Updated: Sep 2, 2019
On this day in 1942, the stunning Hedy Lamarr gave us all a pretty amazing gift, one you’re probably using right now.
Seen here in 1941’s Ziegfeld Girl, with costumes by Adrian, she was roundly agreed to be one of Hollywood’s most beautiful actresses. Born in Austria, she had gained early fame for a risqué nude swimming scene in Ecstasy, a Czech film deemed so scandalous at the time that it was banned by both the Pope and Hitler. Lamarr met MGM studio head Louis B. Mayer on a ship headed to London in 1937, and in 1938 he brought her to Hollywood, where she vaulted into star status with such films as 1938’s Algiers (her Hollywood film debut) with Charles Boyer and 1939’s Lady of the Tropics with Robert Taylor; at the time Mayer famously promoted Lamarr as “the most beautiful woman in the world." But while Lamarr had loved acting since she was a little girl in Vienna, she never enjoyed how she was positioned in the film industry and was frustrated by the roles she was given, once famously saying, “Any girl can be glamorous. All you have to do is stand still and look stupid.”
Lamarr had always loved inventions and tinkering with machines, so in her Hollywood home she set up a small studio, a place where she could explore ideas after a day on a film set. Then in the early days of World War II, she learned about the problem of frequency jamming, how torpedoes could be detected and have their signals jammed, and she became determined to discover a solution. She partnered with composer George Antheil — among his most famous scores was for Nicholas Ray’s In a Lonely Place in 1950, with Humphrey Bogart and Gloria Grahame — and between the two of them, they developed the concept of frequency hopping, using a piano roll as the basis of the idea, which allowed the frequency to skip between signals and not be detected.
Lamarr and Antheil filed the application for their patent on June 10th, 1941, and on August 11th, 1942, they were granted US Patent 2,292,387 — Lamarr had filed it using both the name she was born with and her then-married name: Hedy Kiesler Markey (Lamarr later noted that she used her married name because she thought it might lend the idea more credibility, vs. an idea submitted by a well-known Hollywood actress). One of their schematics for the idea is seen here at right.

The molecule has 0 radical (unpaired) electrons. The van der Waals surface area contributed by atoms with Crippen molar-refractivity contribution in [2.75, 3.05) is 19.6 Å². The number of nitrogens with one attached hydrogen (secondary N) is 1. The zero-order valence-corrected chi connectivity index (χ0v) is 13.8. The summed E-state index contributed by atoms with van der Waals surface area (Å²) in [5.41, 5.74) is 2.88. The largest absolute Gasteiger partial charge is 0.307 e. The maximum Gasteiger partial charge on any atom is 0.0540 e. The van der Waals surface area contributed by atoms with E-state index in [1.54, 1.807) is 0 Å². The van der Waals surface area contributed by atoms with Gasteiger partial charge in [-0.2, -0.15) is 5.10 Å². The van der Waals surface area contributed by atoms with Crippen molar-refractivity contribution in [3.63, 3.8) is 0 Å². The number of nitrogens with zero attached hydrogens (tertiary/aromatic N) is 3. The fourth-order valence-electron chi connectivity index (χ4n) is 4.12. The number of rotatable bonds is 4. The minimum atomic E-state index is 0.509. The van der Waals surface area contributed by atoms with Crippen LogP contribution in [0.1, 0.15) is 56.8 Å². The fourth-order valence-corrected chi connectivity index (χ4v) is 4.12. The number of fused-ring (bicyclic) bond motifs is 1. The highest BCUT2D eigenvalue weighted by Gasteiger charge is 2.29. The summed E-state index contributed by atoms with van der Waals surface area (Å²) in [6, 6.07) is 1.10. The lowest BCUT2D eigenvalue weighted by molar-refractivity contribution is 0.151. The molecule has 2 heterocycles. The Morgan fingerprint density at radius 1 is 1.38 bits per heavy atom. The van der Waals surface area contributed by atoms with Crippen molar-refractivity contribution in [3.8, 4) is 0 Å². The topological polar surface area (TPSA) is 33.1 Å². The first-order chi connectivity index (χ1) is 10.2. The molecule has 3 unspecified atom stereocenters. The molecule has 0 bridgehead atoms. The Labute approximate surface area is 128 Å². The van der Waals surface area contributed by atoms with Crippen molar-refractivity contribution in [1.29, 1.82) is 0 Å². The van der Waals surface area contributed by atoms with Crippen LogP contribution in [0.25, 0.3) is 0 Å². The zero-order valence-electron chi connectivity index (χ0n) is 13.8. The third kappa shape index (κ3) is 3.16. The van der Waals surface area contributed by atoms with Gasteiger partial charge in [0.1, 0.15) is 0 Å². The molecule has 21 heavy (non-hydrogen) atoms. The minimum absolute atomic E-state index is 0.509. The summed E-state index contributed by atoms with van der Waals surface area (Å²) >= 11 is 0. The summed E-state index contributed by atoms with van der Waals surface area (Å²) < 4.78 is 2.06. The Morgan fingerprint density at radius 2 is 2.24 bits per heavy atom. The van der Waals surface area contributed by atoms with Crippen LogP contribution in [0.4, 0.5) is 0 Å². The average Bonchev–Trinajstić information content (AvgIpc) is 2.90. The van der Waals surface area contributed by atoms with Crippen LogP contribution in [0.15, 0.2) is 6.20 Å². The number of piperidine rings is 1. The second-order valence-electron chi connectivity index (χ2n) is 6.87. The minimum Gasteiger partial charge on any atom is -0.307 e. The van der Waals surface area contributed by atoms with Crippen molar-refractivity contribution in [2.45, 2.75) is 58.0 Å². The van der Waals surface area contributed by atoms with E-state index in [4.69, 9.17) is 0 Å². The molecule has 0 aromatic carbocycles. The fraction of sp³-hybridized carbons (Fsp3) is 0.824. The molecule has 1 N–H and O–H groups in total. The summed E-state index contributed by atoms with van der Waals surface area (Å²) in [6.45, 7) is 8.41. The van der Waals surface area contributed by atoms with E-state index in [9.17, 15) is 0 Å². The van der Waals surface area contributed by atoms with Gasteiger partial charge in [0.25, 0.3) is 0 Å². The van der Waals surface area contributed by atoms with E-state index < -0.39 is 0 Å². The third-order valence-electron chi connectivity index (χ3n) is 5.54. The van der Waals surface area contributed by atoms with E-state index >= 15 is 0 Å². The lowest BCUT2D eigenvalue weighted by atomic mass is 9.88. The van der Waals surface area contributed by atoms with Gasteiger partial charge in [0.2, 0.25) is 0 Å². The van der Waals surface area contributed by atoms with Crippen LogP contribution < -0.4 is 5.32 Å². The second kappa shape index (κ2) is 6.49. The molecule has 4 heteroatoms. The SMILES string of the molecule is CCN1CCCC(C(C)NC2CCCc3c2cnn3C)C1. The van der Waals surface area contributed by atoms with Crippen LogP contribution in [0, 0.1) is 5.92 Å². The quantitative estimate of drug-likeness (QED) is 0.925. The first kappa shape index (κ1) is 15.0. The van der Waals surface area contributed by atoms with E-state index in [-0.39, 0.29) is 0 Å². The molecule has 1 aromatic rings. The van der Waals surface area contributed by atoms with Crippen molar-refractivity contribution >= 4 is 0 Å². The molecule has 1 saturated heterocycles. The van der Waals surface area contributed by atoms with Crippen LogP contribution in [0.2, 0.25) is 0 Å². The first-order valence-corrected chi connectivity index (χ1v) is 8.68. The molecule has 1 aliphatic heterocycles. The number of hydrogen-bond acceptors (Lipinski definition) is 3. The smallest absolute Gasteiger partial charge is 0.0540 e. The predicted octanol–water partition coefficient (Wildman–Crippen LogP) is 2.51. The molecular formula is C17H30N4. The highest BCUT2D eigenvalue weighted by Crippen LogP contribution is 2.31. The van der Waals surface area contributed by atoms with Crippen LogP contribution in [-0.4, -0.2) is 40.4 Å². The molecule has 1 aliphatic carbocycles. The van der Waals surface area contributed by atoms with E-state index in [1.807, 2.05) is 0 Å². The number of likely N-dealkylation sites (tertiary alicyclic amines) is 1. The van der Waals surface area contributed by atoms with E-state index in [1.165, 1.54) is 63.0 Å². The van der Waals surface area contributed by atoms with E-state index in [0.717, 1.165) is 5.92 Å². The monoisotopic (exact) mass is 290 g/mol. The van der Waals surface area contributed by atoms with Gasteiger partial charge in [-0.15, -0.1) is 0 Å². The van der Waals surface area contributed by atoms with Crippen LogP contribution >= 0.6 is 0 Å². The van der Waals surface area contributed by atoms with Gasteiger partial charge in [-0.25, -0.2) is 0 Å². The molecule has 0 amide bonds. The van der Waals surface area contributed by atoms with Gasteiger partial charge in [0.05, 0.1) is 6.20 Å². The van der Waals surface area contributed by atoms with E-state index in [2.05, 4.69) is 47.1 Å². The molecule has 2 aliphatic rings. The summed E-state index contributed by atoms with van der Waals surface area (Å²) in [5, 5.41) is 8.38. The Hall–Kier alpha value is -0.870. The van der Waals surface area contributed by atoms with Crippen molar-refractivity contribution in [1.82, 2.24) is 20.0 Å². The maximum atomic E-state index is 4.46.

Yet while Lamarr was thrilled that she might have solved an important problem, by then the US Navy wasn’t into implementing new ideas, and it was largely forgotten. However, prior to the Cuban Missile Crisis in 1962 — and, notably, after the patent had expired in 1959 — the Navy picked up the idea again, updating it and applying it to their torpedo systems.
Lamarr and Antheil never received a penny for their invention, which was also adopted by private companies. Today it's widely considered that the pair's spread-spectrum technology ultimately became the basis for GPS, Bluetooth and Wi-Fi. Lamarr and Antheil later were honored by various organizations, including a posthumous inclusion in the National Inventors Hall of Fame in 2014 — Antheil died in 1959, while Lamarr, largely penniless, died in 2000 — but their contribution to something that’s become so integral to our daily lives has for the most part been forgotten.
In recent years there’s been a movement to highlight Hedy’s rightful place in history. Her story is told in the great 2017 documentary, Bombshell, available on Netflix. I also wrote about Hedy’s other life as an inventor in February for The Hollywood Reporter, timed to the release of two children’s books that highlight her unique story and celebrate her achievements; here’s a link to that piece.
So if you’re using Wi-Fi today to read this story — or, indeed, anytime you use your smartphone — thank Hedy Lamarr, the gorgeous Hollywood actress who proved she was far more than a pretty face.